Big 12: James Patton
Roughly 90 percent of college football programs would be thrilled to win 10 games in a season. Oklahoma is not one of those programs.
Sharing a Big 12 title? That trophy is a whole lot less satisfying when there are seven others waiting in the trophy case since 2000 that weren't shared with anybody.
"Our expectations are different than everybody else. Everybody’s not Oklahoma," defensive coordinator Mike Stoops said. "When you have Oklahoma across your chest, you expect to win championships, and that’s never going to change here."
He knows firsthand. Stoops helped his brother, coach Bob Stoops, win Oklahoma's seventh national title back in 2000, and the Sooners came up short two more times, once losing in the title game with Mike Stoops in 2003 and again a year later with Stoops coaching at Arizona. Without him coordinating the defense, the Sooners gave up 55 points to USC, more points than any team has ever scored in the BCS National Championship Game.
Arizona fired Mike Stoops six games into the 2011 season, and the Sooners' struggling defense needed an offseason jolt, despite winning 10 games that same season. Mike Stoops returned and brought assistant Tim Kish with him to coach linebackers and help coordinate the defense.
"Sometimes change is good, new ideas are good always, and change is good sometimes," Mike Stoops said. "That happens for whatever reason, and whether it’s complacency or just being stagnant, those things occur. Just trying to reinvent ourselves is something we need to do."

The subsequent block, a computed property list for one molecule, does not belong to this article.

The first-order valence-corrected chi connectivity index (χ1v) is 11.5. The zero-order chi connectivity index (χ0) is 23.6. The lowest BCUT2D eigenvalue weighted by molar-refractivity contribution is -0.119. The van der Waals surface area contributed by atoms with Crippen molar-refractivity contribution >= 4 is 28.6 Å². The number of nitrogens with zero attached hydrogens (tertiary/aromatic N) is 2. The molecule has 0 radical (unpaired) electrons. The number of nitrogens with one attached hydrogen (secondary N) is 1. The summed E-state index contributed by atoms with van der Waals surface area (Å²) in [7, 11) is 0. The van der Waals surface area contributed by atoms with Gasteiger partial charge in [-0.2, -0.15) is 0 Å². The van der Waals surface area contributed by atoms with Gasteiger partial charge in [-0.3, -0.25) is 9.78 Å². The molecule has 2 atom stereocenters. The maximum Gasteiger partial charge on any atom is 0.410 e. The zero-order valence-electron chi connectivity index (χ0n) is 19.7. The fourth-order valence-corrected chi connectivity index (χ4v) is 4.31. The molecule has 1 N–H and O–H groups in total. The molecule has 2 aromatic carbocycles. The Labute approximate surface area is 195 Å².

In 2012, there were more late-season defensive struggles after a strong start, but yet again, a 10-win season and a shared Big 12 title weren't enough. Losing three games isn't good enough, and nobody wants to hear that all three losses came to teams that spent time in the top five last season. The Sooners want to get back to competing for national titles, and Bob Stoops went the route of coaching changes to help get Oklahoma back there.
Assistant coaches Jackie Shipp and Bruce Kittle were shown the door, along with offensive line coach James Patton. The Sooners scooped up Bill Bedenbaugh from West Virginia to replace Patton and brought in Jerry Montgomery from Michigan to coach the defensive line. Jay Boulware filled Kittle's spot on the staff after coaching tight ends at Auburn. The Sooners' reboot was complete, and they're working toward results in the spring.
"[They bring] a new perspective in some areas, new ideas. They’re not drastic changes," Mike Stoops said. "Obviously, the coaches we had in here were involved and knew our systems well, but there’s always little changes in technique and little things schematically that can help you, so we’re always looking for fresh ideas."
Ten wins tastes bitter when you're used to winning 11 or 12, which can be the difference between proving yourself as a very good team and a great team. Oklahoma won at least 12 games six times since 2000 and 11 games on three more occasions. Ten wins isn't good enough, and a few former players and one famed coach were more than willing to speak up about it, echoing fan concerns.
Barry Switzer started it in September when he told one local paper that the Sooners "just don't have the talent."
"We’re not as good as we have been," Switzer said. "We don’t have the Tommie Harrises or Gerald McCoys squatting down there in the middle [of the defensive line]."
Offensive lineman Jammal Brown, an All-American who played in Norman from 2000 to '04, said he was "mad as hell" about the Sooners' 28-point Cotton Bowl loss to Texas A&M to cap the 10-win season, calling the Sooners "soft." CBS analyst Spencer Tillman, a Sooners running back in the '80s, said Oklahoma lost concentration on what made the program great in the first place.
Considering the Sooners let Shipp go at the end of the season, it's hard to believe Bob Stoops didn't agree in part with what Switzer had to say. As for the rest of it?
"We may not be as skilled at some of the positions as we want to be, but our toughness and pride is what made Oklahoma what it is, whether it was Bud Wilkinson or Barry Switzer or Bob Stoops, I think that’s the common thread that goes to being a great team," Mike Stoops said.